Psychologists say that psychopaths are not only in jails and mental health facilities, but are all around us - the charming, ruthless, domineering people who often rise to the top in business, sport and social interaction.
"Corporate psychopaths" share the traits of criminal sociopaths: superficial smoothness, a grandiose sense of self-worth, a lack of remorse, and failure to accept responsibility for their own actions.
British researchers even reported in March that some disordered traits such as grandiosity, stubbornness and selfishness were more common in successful business managers than in criminals.
Canadian professor Robert Hare, whose 1991 Psychopathy Checklist is the reference for criminal psychologists, estimates one person in every hundred is a psychopath.
There are eight classic "corporate psychopath" traits as identified by Hare and others, including insincere charm, arrogance, manipulation, pathological lying, a lack of remorse, a limited range of real emotions, callousness and the refusal to accept blame.
Clinical psychologists who have observed Woodward's behaviour on this Lions tour say that while he has not shown all eight qualities, he does display some - and they say these might explain the Lions' problems.
Narcissism, ruthlessness, a lack of compassion, excuse-making and a failure to understand or predict others' emotions are all present in Woodward, according to senior clinical psychologist Dr Nick Wilson.
"He is a narcissist. I know that's not as exciting as calling him a psychopath," says Wilson, who helps identify psychopathic prisoners for the Department of Corrections.
"He is ruthless, he is goal-focused, he is Machiavellian, which is defined as power and success being everything. People become pawns in the pursuit of that."
Since leading England to the 2003 Rugby World Cup, Woodward has claimed he could succeed in any sport. His 2004 book Winning! included detailed flow-charts explaining his formula for sporting victory.
But having boasted the 2005 Lions side was the "best-prepared ever", he was forced to cope with defeat.
It took three days after the first test loss for Woodward to admit that as coach he must "front up" and take responsibility - despite continuing to accuse the All Blacks of foul play, obliquely criticising his own team's lineouts and complaining about match officials.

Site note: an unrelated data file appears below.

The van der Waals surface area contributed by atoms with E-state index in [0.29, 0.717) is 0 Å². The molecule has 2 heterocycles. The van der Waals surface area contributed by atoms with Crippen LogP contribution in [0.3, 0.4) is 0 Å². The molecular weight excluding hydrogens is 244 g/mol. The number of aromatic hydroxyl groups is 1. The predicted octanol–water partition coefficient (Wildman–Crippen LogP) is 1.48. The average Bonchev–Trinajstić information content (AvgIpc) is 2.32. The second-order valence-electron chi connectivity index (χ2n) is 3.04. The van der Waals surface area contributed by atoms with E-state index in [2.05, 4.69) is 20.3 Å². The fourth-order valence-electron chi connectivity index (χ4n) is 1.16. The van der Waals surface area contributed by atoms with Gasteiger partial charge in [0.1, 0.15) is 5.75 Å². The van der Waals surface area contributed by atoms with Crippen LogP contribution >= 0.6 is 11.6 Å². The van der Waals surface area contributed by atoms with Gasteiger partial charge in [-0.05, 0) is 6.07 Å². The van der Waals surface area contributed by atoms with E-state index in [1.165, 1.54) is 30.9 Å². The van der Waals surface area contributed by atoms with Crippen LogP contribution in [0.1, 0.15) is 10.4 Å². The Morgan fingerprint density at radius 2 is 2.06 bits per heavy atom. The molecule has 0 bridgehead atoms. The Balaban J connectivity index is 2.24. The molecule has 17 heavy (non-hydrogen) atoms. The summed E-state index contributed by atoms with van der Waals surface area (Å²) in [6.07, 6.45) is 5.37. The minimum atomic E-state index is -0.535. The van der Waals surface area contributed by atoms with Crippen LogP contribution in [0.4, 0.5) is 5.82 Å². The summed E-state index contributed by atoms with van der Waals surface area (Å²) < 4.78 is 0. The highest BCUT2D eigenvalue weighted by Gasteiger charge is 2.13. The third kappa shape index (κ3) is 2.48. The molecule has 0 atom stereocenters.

After the second test defeat, he blamed the "Lions philosophy" of keeping the entire squad united in New Zealand, saying "if it was just about winning" he would have isolated the top 22 players for elite training in Melbourne.
"Saying he takes responsibility as coach is different from expressing remorse," Wilson says.
"If he then says the players or others are to blame, he's actually blaming the victim. With [criminal] offenders it is no different - they say, 'Yes I did commit a crime, but I was pissed at the time,' or 'I was on P,' or they blame their confederates," Wilson says.
Professor Gary Hermansson, the Academy of Sport's national adviser on sports psychology, believes Woodward "must be a very difficult person to have a relationship with".
"He is a meticulous, thorough, business-minded management planner and when all the ingredients go well together, that's exactly what you want [in a coach]. But those same characteristics can fall by the wayside when things go wrong.
"The style in which he has dealt with adversity has not been something people would warm to," Hermansson says.
"I'd resist any judgment as to whether he is a psychopath or not."
Hermansson says Woodward's decision to include 50 players and 27 support staff in his Lions touring party "might undermine what is needed for the whole team. You throw out the sense of soul and energy and commitment that comes from having a unified unit."
Author and sports psychologist Dr Rod Corban, a senior lecturer at Waikato Institute of Technology, describes Woodward as "very, very shrewd - but I wouldn't call his behaviour fantastic [on this tour]".
"The coach should be seen by his players to be going into bat for them. If he says, 'I'm going to take responsibility, but it was the lineouts, it was the throwing', that has potentially quite serious consequences for team cohesion," Corban says.
Like many top coaches, Woodward was himself an elite athlete - playing 21 tests for England and two Lions tours.
"Being a top athlete is almost like having a personality disorder. You've got to be obsessive, you've got to be selfish, and then these people go on to be coaches," Corban says.
"I wouldn't call them psychopathic, but they're not necessarily the best people to manage people.
"I think Clive Woodward is a good manager, but I think perhaps things have gone to his head a bit."
Wilson says Woodward seems to have been "stupidly loyal" to certain players. "It might be loyalty or it might be the rigidity that coaches get into when they want to surround themselves with players who won't criticise them."